Both companies are subsidiaries of the world's largest cruise shipping group, Carnival Corporation which too operates Holland America Line (HAL) whose medium-sized cruiseship, Eurodam recently visted Dublin Port and as previously reported off Dunmore East.

Eurodam also shares this same Italian built cruiseship design, from the Fincantieri shipyard in Marghera, Venice, albeit the most notable difference is the twin funnel stacks.

Additonal information from Dun Laoghaire Harbour Company:

The prestigious Queen Elizabeth cruise liner will dock in Dún Laoghaire Harbour tomorrow, Wednesday, 7th August 2013, from 7am to 6pm.

The ship belongs to the world-famous Cunard Line and is decorated in an art deco style reminiscent of 1930s ocean liners. Dún Laoghaire will be the fifth port of call for the Queen Elizabeth since it set sail from Southampton a week ago on a 10-day cruise of Britain and Ireland.

Speaking ahead of the arrival, CEO of Dún Laoghaire Harbour Company, Gerry Dunne, said: "The iconic Queen Mary 2 visited Dún Laoghaire in May and today we are delighted to welcome her sister ship, the Queen Elizabeth. It is a tremendous boost for the harbour to have a visit from a ship of her calibre."

 

Published in Cruise Liners

#PORTS & SHIPPING REVIEW - Over the last fortnight Jehan Ashmore has reported from the Shipping scene which saw 'signature' cruiseship Mein Schiff 2 with her striking visual livery-scheme calling to Irish ports.

The Naval Service has been made detentions of Irish registered fishing vessels this week and also last month off the Clare and Cork coastlines, bringing to date 12 such incidents so far this year.

The world's smallest 5-star luxury cruiseship Hebridean Princess (1964/2,112grt) which was chartered twice in recent years for the Royal Family, called to Dublin Port recently and is currently on a return cruise from Cork with anchorage calls in Kerry waters.

Dublin Based d'Amico have ordered a pair of 40,000dwt eco-product/chemical tanker vessels, believed to cost US$ 30.65 million, from a South Korean shipyard and delivered early in 2014.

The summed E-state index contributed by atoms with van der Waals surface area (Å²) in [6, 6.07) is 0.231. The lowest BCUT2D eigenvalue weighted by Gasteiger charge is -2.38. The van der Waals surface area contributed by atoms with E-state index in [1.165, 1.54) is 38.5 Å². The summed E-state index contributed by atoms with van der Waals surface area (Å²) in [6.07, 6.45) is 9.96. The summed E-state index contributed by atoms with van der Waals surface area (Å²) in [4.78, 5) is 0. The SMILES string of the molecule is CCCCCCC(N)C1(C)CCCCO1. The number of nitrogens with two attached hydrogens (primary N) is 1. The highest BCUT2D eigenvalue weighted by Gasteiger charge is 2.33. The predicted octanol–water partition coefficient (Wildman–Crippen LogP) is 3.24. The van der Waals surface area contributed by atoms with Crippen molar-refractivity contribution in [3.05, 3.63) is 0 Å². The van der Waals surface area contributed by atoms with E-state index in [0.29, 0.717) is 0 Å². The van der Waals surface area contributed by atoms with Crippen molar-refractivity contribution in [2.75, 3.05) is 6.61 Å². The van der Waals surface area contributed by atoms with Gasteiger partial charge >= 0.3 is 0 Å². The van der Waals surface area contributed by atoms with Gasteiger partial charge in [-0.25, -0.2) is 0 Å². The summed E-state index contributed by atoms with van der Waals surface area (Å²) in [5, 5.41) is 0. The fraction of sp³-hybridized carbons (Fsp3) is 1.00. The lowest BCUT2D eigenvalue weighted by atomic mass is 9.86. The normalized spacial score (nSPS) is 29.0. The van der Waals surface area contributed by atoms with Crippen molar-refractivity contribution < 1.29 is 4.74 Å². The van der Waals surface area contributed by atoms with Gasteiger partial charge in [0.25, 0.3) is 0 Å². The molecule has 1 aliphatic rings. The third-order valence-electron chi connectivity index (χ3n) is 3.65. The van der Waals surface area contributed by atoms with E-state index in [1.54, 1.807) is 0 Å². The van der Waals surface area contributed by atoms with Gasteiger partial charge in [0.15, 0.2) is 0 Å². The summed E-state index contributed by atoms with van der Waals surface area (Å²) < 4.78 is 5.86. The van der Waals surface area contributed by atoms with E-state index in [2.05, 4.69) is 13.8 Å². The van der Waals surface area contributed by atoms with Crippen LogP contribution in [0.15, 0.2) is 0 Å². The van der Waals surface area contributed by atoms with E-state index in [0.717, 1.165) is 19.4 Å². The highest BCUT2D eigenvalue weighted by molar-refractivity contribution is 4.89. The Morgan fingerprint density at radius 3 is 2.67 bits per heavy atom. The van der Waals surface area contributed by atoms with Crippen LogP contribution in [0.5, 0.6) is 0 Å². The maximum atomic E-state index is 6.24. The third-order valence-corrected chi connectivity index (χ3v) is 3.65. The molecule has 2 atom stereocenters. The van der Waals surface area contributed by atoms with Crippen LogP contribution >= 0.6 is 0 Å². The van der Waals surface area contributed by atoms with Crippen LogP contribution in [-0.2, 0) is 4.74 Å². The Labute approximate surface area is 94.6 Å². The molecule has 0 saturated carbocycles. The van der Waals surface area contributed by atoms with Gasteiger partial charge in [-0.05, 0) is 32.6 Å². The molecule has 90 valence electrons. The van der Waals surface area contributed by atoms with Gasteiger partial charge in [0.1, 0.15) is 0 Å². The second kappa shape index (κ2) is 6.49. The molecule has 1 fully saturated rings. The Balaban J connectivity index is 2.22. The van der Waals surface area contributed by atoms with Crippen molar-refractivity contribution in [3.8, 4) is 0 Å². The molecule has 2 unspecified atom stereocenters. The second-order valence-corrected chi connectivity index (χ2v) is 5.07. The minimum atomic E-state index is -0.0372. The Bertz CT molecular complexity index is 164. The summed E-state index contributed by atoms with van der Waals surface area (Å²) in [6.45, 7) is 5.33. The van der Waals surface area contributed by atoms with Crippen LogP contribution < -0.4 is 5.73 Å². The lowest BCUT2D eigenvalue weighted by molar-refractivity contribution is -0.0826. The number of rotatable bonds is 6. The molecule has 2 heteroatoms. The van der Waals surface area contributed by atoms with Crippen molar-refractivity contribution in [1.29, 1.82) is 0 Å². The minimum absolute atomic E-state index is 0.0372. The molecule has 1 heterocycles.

Since her launch in 2010, Cunard Line's newest cruiseship Queen Elizabeth (90,901 tonnes) made her second only visit to Dublin Port, where she called last year and also to Cork, which too was revisited by the 2068 passenger vessel.

The on-going saga to retain the veteran WWI Battle of Jutland survivor HMS Caroline in Belfast, her homeport since 1924 was given a reprieve. The National Museum of the Royal Navy (NMRN) in Portsmouth secured a four-week extension to the original deadline (1 Aug) which was set for scrapping of the historic warship.

The near fifty year-old Hebble Sand (1963/757grt), a grab-hopper dredger which has remained in Dublin Port for more than one year departed Dublin Port and reached Campbeltown last week for new Northern Irish owners Abco Marine.

Port of Cork Company was awarded 'Large Company of the Year for the 2nd Quarter 2012' by the Cork Business Association. This season the port is to welcome 60 cruiseships between April and November, bringing more than 100,000 passengers and crew to the region.

While in Dublin Port, Finnish based Kristina Cruises 400 passenger Kristina Katarena made her inaugural Irish call, the 1982 built vessel was launched from New Szczecin Shipyard. The name of the Polish city may sound familiar as they are the presenting sponsor of Tall Ships Races which are coming to the capital later this month.

Published in Ports & Shipping

#CUNARDER REVISIT – Since her launch in 2010, Cunard Line's newest cruiseship the 90,901 tonnes Queen Elizabeth has only called to Dublin Port once and that was last year. She was then on her maiden 'Irish' port of call and the 2068 passenger vessel is to return on Saturday, writes Jehan Ashmore.

Joining her on the schedule of visiting cruiseships this August, which not surprisingly is the busiest period of the high-season, will be Holland America Line's Maasdam. She is to arrive only an hour later that morning.